Novel 061: M.E. Braddon, Lost for Love (1874)

 
William Powell Frith - The Artist's Model

William Powell Frith - The Artist's Model

 

A rising doctor, a beautiful heiress, an impulsive young painter, and a poor city girl are entangled by love and betrayal. 


The great M.E. Braddon (see Post 004) was among the most often and unjustly maligned of Victorian novelists.  Contemporary critics never tired of blaming her for Lady Audley’s Secret (1862), as the worst consequence of an unhealthy vogue for “sensation novels.”  And her improbable plots are easy to mock.  At the same time, they are consistently engrossing; while her characters are vivid and often surprisingly complex, her settings evocative, and her style subtle, witty, and exact.

“When our fault-finding is done with we thank Miss Braddon for a treat.  Her novels are always agreeable reading and have as much genuine merit as would set up a dozen of her rivals.  Her descriptions of Voysey Street and other districts are delightful.” Sunday Times, September 27, 1874

“The real secret of her success is that her people are exactly the same kind of commonplace, everyday folk as we are ourselves, and as our friends are.” Observer, September 27, 1874

Download this week’s novel:

v.1 (Tauchnitz ed.) https://archive.org/details/bub_gb_5HAdetMocuQC/page/n5

v.2 (Tauchnitz ed.) https://archive.org/details/bub_gb_lNzrF7wZ5JsC/page/n7

Novel 059: Justin McCarthy, Linley Rochford (1874)

 
George Elgar Hicks, A Gypsy Girl

George Elgar Hicks, A Gypsy Girl

 

A marriage goes wrong.


Justin McCarthy (1830-1912), an important Irish politician as well as a journalist and novelist, published some 25 works of fiction between 1866 and 1901.  The contrast here between the attitudes of the husband and wife towards life and each other is particularly well delineated.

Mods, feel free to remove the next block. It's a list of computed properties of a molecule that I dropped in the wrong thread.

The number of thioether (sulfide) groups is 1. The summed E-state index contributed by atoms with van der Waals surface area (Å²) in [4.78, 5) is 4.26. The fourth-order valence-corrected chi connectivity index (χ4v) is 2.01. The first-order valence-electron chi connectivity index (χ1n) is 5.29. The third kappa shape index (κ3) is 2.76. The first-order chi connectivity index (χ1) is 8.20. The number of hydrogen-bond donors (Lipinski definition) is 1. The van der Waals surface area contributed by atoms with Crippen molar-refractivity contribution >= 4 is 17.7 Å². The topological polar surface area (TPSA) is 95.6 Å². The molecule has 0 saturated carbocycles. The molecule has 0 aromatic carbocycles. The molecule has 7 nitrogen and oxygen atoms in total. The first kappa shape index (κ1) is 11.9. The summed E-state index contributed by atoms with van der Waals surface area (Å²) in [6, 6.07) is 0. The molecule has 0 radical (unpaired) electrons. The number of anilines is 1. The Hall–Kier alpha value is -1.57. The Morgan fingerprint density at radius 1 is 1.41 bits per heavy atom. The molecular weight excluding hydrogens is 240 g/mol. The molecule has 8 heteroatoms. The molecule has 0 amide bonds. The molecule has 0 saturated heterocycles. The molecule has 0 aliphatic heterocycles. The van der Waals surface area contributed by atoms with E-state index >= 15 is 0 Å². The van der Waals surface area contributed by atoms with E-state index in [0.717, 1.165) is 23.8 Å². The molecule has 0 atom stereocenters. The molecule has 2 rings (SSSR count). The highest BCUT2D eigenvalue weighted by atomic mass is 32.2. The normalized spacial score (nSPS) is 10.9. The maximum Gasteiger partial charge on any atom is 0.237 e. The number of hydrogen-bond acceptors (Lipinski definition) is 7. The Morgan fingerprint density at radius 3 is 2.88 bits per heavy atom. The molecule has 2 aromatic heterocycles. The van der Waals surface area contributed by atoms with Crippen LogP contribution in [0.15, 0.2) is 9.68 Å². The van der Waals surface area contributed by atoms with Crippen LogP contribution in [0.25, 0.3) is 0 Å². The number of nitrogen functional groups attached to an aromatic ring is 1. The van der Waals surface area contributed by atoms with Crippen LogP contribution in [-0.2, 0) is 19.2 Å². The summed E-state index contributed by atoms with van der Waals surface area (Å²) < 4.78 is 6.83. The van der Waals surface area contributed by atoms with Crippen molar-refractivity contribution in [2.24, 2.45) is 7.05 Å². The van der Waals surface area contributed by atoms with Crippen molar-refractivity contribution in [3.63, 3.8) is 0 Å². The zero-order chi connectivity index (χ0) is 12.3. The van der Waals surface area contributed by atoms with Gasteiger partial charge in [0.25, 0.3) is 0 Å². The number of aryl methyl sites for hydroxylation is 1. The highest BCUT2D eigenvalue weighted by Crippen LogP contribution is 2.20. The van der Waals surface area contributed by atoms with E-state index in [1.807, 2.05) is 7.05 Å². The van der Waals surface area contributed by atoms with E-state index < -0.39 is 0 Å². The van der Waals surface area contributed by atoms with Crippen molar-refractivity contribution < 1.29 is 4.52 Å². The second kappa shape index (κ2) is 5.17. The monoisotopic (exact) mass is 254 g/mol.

“Mr. McCarthy’s language is correct and well chosen: the events of his story bear each its due and proportionate share in working it out; his scene is not over-crowded with characters, and those whom he introduces are reasonable, probable, and consistent with themselves.” Athenaeum, October 10, 1874

“Besides their general truthfulness to nature, there is mostly to be discovered playing round the several characters that lambent flame of humour which is serviceable in lighting up particular traits and idiosyncracies, and setting them clearly in the reader’s eye.” Examiner, October 17, 1874

“A close observer and excellent delineator of character, Mr. McCarthy contrives to combine in his portraits reality and originality, and while he does not disdain to mention trifling incidents and minute but distinctive traits, he never wearies by prolixity.” Morning Post, October 22, 1874

Download this week’s novel:

v.1: http://access.bl.uk/item/viewer/ark:/81055/vdc_000000048C36#?c=0&m=0&s=0&cv=0&xywh=-1144%2C-246%2C3754%2C2524

v.2: http://access.bl.uk/item/viewer/ark:/81055/vdc_000000048C72#?c=0&m=0&s=0&cv=6&xywh=-246%2C0%2C2958%2C1988

v.3: http://access.bl.uk/item/viewer/ark:/81055/vdc_000000048C8A#?c=0&m=0&s=0&cv=6&xywh=-217%2C0%2C2994%2C2012

Novel 056: Margaret Oliphant, The Unjust Steward (1896)

 
Sir David Wilkie, A Bookcase

Sir David Wilkie, A Bookcase

 

A poor clergyman places himself in a moral quandary.


This is one of the last of Oliphant’s hundred-some novels (for others see Posts 007 & 008).  She had been publishing for almost half a century and had come to seem old-fashioned.  The Academy’s critic, for example, after confessing a “sneaking fondness” for Oliphant, points out that she “began to write before the days when fiction became an art, and no doubt her conceptions of the possibilities and obligations of her calling are, in comparison with modern lights, limited.” This false perception of the culture of 1849 says a lot about that of 1896.  Anyway, old or not, Oliphant provides here a searching analysis of a complex, ambivalent, self-deceived character’s struggles to reconcile the moral with the expedient.

We are “transported by the writer’s easy art into an old-world atmosphere, redolent of the true flavour of a social humour not quite forgotten, but sufficiently removed from the commonplace banalities, the sexual problems, and the topical ingenuities of the day.”  Athenaeum, December 19, 1896

Oliphant’s “stories are always characterised by an old-world courtliness and a wonderful sympathy with the thoughts and feelings of old and young alike.  Everything she puts her pen to is thoroughly entertaining.”  Liverpool Mercury, December 23, 1896